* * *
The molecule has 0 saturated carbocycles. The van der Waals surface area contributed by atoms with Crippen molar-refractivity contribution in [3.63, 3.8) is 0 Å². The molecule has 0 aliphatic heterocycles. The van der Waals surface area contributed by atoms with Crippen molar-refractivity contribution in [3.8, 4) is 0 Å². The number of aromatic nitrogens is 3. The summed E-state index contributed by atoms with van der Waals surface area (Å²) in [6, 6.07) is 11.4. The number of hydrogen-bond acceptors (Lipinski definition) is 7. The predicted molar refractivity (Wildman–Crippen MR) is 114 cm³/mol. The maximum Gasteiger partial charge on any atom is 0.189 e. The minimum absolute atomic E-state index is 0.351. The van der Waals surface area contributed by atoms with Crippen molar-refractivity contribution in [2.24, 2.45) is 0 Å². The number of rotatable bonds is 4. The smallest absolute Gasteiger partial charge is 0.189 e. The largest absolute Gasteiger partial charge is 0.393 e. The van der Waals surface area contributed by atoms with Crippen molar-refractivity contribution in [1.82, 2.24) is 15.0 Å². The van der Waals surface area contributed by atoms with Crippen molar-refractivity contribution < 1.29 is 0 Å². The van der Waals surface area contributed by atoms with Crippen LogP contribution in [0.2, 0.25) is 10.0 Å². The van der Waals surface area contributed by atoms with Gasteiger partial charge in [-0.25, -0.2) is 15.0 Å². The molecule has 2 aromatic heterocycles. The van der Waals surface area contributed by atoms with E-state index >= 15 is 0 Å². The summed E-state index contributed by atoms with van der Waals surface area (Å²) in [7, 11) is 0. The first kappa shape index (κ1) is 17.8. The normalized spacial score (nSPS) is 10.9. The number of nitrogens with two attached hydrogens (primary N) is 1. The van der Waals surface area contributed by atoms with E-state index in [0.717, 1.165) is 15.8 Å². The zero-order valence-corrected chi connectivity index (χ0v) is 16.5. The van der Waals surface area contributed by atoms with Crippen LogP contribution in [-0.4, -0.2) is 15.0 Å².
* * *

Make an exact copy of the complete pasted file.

The molecule has 0 saturated carbocycles. The van der Waals surface area contributed by atoms with Crippen molar-refractivity contribution in [3.63, 3.8) is 0 Å². The molecule has 0 aliphatic heterocycles. The van der Waals surface area contributed by atoms with Crippen molar-refractivity contribution in [3.8, 4) is 0 Å². The number of aromatic nitrogens is 3. The summed E-state index contributed by atoms with van der Waals surface area (Å²) in [6, 6.07) is 11.4. The number of hydrogen-bond acceptors (Lipinski definition) is 7. The predicted molar refractivity (Wildman–Crippen MR) is 114 cm³/mol. The maximum Gasteiger partial charge on any atom is 0.189 e. The minimum absolute atomic E-state index is 0.351. The van der Waals surface area contributed by atoms with Crippen molar-refractivity contribution in [2.24, 2.45) is 0 Å². The number of rotatable bonds is 4. The smallest absolute Gasteiger partial charge is 0.189 e. The largest absolute Gasteiger partial charge is 0.393 e. The van der Waals surface area contributed by atoms with Crippen molar-refractivity contribution in [1.82, 2.24) is 15.0 Å². The van der Waals surface area contributed by atoms with Crippen molar-refractivity contribution < 1.29 is 0 Å². The van der Waals surface area contributed by atoms with Crippen LogP contribution in [0.2, 0.25) is 10.0 Å². The van der Waals surface area contributed by atoms with Gasteiger partial charge in [-0.25, -0.2) is 15.0 Å². The molecule has 2 aromatic heterocycles. The van der Waals surface area contributed by atoms with E-state index >= 15 is 0 Å². The summed E-state index contributed by atoms with van der Waals surface area (Å²) in [7, 11) is 0. The first kappa shape index (κ1) is 17.8. The normalized spacial score (nSPS) is 10.9. The number of nitrogens with two attached hydrogens (primary N) is 1. The van der Waals surface area contributed by atoms with E-state index in [0.717, 1.165) is 15.8 Å². The zero-order valence-corrected chi connectivity index (χ0v) is 16.5. The van der Waals surface area contributed by atoms with Crippen LogP contribution in [-0.4, -0.2) is 15.0 Å².